John Gardner, most important to me as the man who brought us new James Bond adventures in the 1980's and 1990’s, also wrote three volumes about Professor Moriarty, as based on decoded journals that he’d discovered. The first two books, The Return of Moriarty and The Revenge of Moriarty, appeared in 1974 and 1975 respectively, but the last, simply titled Moriarty, appeared in 2008, one year after Gardner’s death. While billed as novels about the Professor, these are in fact narratives about the Professor’s younger brother, the station master from the west of England, who – to put it far too simplistically – has disguised himself in order to take the professor’s place.


Other Moriarty books include Kim Newman’s fascinating Professor Moriarty: The Hound of the D’urbervilles (2011) and Clive Brooks’ The Memoirs of Professor Moriarty – Volume I (1990 – Sadly, there was never actually a Volume II.)


Colonel Moran


Colonel Moran, the second most dangerous man in London, and the Professor’s principle assistant, was the narrator of Professor Moriarty: The Hound of the D’Urbervilles, and he also penned The Moriarty Papers (2011) and The File on Colonel Moran (2011), the latter by way of Vernon Mealor . . . .


Mycroft Holmes


Sherlock Holmes felt that Professor Moriarty was his Dark Side equivalent, but there was another, on the side of the Light, whom Holmes, without modesty, admitted was even smarter than himself – his older brother Mycroft. There have been several different Mycroft Holmes series over the last few decades. It all began with Enter the Lion (1979) by Sean M. Wright and Michael P. Hodel. This was also a title that I found in the late-1970’s days of my early Sherlockian enthusiasm, again showing me that there were other viewpoints besides Watson’s to reveal to us what was happening in Holmes’s world. This was a stand-alone work for many years, but recently Sean Wright has written a couple of new Mycroft short stories, both of which have appeared in recent volumes of The MX Book of New Sherlock Holmes Stories, and there is hope that there will be more of them to follow . . . .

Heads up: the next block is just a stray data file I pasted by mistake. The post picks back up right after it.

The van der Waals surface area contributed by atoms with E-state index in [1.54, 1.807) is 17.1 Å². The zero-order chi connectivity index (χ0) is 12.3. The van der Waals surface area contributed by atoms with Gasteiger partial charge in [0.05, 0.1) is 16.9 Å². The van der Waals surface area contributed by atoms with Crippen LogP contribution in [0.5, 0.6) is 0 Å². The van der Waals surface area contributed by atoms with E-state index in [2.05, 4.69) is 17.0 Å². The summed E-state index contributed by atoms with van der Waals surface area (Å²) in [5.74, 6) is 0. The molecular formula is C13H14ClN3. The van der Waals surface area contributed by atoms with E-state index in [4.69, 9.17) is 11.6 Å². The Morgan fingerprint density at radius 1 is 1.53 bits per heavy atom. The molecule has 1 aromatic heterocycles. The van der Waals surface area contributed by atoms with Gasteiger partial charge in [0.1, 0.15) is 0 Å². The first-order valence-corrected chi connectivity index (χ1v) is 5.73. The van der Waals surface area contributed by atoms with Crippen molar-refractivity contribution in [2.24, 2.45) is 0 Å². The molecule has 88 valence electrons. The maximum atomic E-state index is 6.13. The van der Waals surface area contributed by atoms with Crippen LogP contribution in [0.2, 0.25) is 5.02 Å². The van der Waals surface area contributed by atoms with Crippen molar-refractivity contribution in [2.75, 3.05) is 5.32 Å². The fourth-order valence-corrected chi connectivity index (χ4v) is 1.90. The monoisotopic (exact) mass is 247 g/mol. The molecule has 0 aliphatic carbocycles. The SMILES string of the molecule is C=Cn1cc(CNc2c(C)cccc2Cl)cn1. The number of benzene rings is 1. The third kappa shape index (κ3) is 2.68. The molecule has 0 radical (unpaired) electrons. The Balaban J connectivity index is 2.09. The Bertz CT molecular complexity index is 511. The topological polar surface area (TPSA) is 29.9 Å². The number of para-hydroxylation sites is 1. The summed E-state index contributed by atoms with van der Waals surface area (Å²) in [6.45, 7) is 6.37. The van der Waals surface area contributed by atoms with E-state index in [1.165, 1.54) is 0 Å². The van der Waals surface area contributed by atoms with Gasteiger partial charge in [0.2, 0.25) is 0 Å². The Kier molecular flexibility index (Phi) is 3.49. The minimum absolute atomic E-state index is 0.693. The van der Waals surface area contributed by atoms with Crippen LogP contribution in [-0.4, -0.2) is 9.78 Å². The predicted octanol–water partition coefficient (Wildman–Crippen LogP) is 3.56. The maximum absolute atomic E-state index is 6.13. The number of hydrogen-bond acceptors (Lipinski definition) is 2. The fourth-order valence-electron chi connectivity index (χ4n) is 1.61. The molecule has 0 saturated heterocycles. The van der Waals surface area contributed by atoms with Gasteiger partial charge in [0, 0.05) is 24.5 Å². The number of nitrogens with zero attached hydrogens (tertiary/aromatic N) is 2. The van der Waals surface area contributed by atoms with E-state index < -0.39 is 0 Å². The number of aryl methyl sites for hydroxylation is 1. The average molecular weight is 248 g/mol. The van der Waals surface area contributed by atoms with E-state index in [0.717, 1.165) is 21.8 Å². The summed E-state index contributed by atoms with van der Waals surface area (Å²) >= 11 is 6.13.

Three really excellent Mycroft Holmes novels were brought forth by Glen Petrie: The Dorking Gap Affair (1989), The Monstrous Regiment (1990), and The Hampstead Poisonings (1995). But there is a fourth book listed out there by Petrie, also from 1995, and I don’t know if it actually exists or not, called The Young Poisoners. Considering the date and the similar title, this is likely alternate presentation of The Hampstead Poisonings, perhaps an original or place-holder title that was registered and never used. The late Phillip K. Jones’ massive pastiche database showed these titles to be the same book. But Jones’ database also shows another Petrie title, Mycroft Holmes and the Versailles Protocol, which he describes as “Mycroft Holmes #01” and indicated that it was “unpublished”. If this one does exist, somewhere out there, then I WANT IT!


Mycroft Holmes’s further adventures, as narrated by his irritating assistant Paterson Guthrie, appeared as four books, published yearly from 1998 to 2000, by “Quinn Fawcett" (the combination of the writing team of Chelsea Quinn Yarbro and Bill Fawcett): Against The Brotherhood (1997), Embassy Row (1998), The Flying Scotsman (1999), and The Scottish Ploy (2000). These had interesting plots, and they were set in the correct years, without any of the foolish and moronic nonsense that has been grafted onto Mycroft recently in some abominable modernized television shows, but I was never entirely enamored of them. The writing style was rather grating – as if each author was putting down alternating sentences without having read what the other had just written. (“Will there will be another murder?” “My boy, are you wondering if there will be another murder?”) Additionally, there were regular between-chapter segments from the journals of Mycroft’s servant, Tyers, and I initially kept thinking that these would lead to something startling – perhaps a “What-really-happened” revelation at the end – but they were never more than a few regularly placed, tedious, and momentum-destroying paragraphs about the difficulties of obtaining a certain item to cook, or Tyers’ concerns regarding his sick mother.